Another school system that doesn't know when to leave well enough alone:
MOUNT OLIVE, N.J. -- Who wants to pay for "D"-quality plumbing? Fly the skies with a "D"-rated pilot? Settle for a "D" restaurant?
The way the Mount Olive school district sees it, its students should not be getting by with D's on their report cards, either. This fall, there will no longer be any D's, only A's, B's, C's and F's.
"D's are simply not useful in society," said Larrie Reynolds, the Mount Olive superintendent, who led the campaign against D's as a way to raise the bar and motivate students to work harder. "It's a throwaway grade. No one wants to hire a D-anything, so why would we have D-students and give them credit for it?"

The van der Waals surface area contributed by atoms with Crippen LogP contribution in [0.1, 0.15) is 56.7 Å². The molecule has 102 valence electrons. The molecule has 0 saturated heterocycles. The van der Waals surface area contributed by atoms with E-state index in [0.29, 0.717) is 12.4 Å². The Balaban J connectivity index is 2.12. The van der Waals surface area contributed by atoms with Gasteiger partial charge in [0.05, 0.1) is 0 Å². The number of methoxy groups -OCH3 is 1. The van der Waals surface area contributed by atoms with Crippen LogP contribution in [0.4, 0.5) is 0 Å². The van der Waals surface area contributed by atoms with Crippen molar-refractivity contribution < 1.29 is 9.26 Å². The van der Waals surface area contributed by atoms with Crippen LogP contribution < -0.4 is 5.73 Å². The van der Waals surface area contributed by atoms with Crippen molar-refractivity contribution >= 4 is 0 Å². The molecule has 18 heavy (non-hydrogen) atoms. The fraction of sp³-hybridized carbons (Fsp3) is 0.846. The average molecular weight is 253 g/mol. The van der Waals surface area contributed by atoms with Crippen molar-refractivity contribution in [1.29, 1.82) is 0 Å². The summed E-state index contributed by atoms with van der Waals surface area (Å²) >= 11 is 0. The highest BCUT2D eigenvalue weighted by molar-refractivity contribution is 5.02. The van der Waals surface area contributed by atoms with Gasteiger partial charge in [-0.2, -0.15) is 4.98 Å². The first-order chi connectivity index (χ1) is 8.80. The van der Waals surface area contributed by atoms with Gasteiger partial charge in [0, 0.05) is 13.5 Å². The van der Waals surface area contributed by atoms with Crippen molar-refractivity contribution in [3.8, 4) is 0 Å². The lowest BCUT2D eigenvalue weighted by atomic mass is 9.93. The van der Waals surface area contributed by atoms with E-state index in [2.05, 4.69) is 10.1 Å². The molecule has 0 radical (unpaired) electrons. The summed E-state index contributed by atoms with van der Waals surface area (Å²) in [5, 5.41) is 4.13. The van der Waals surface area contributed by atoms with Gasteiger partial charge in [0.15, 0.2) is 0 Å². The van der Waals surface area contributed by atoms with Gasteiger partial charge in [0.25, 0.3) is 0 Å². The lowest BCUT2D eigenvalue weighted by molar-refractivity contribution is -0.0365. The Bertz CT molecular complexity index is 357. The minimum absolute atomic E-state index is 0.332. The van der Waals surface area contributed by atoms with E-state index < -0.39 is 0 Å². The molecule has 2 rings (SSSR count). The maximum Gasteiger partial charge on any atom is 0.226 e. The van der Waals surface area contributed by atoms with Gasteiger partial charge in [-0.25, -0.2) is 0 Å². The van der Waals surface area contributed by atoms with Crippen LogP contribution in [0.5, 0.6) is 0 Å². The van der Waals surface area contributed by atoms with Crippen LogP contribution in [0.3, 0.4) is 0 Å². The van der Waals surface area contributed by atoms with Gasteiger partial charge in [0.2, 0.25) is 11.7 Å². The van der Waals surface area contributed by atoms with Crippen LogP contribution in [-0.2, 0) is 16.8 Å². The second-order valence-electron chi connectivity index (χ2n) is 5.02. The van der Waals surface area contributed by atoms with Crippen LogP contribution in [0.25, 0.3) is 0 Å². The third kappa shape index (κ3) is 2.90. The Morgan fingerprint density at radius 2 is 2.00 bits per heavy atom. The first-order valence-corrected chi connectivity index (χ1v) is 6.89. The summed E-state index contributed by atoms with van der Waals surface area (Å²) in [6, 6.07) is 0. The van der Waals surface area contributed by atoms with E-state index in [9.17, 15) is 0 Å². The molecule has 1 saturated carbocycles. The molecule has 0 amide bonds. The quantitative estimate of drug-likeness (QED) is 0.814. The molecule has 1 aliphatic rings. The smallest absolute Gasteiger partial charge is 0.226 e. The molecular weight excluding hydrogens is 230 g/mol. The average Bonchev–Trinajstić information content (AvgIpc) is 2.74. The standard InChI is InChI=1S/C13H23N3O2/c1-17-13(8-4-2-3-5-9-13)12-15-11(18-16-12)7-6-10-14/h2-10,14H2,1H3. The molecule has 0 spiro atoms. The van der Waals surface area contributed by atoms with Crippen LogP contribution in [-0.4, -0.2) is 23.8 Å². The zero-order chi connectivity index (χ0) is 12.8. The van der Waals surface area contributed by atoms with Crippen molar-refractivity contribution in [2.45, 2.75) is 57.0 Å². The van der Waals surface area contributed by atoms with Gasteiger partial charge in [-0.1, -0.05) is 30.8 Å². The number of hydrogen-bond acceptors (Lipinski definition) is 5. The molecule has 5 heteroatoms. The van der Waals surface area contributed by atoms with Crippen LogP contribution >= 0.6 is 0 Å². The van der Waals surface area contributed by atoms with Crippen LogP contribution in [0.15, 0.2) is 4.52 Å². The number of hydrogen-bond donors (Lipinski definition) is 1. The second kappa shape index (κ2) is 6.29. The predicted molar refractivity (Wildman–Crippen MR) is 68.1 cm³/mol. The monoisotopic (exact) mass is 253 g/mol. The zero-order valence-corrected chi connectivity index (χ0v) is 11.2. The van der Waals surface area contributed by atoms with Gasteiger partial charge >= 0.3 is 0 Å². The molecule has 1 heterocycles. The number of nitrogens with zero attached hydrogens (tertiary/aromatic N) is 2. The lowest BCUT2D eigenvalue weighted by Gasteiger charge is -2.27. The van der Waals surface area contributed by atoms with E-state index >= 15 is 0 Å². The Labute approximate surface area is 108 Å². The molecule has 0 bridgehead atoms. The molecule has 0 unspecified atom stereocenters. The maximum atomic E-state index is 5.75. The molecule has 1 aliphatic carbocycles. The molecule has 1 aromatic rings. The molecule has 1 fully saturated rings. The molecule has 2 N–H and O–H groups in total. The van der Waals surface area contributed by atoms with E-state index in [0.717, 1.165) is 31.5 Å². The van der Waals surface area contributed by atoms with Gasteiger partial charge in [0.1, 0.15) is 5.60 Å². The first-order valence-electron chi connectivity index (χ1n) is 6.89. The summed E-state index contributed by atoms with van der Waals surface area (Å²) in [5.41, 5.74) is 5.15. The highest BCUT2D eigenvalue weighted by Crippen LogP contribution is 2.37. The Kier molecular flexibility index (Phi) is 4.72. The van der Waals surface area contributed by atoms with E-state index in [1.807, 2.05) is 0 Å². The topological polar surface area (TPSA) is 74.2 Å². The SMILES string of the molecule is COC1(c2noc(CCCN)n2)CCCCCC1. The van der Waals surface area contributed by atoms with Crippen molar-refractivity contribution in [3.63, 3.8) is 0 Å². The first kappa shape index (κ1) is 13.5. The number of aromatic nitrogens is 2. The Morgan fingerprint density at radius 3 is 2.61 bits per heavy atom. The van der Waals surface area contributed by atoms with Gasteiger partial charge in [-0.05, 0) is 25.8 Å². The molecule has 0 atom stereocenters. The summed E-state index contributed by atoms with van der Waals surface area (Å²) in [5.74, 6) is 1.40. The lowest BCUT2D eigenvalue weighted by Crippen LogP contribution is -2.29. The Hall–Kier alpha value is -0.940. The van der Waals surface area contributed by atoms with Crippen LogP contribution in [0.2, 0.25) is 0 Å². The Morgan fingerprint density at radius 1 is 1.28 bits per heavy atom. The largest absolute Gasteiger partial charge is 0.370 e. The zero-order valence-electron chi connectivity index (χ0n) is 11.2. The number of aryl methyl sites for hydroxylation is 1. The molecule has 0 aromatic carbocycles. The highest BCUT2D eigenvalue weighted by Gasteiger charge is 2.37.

Not only are D's useful; in the current system, they're essential. When students leave the C world of "average," they just have two ways to go. If they want to excel, a B tells them they're getting there but they need to try harder. If they're in danger of flunking, a "D" tells them they're getting there so they need to try harder. Without the "D," students who want to excel are given encouragement, but those in danger of failing get no warning signal. It makes no sense.
"No one wants to hire a D-anything."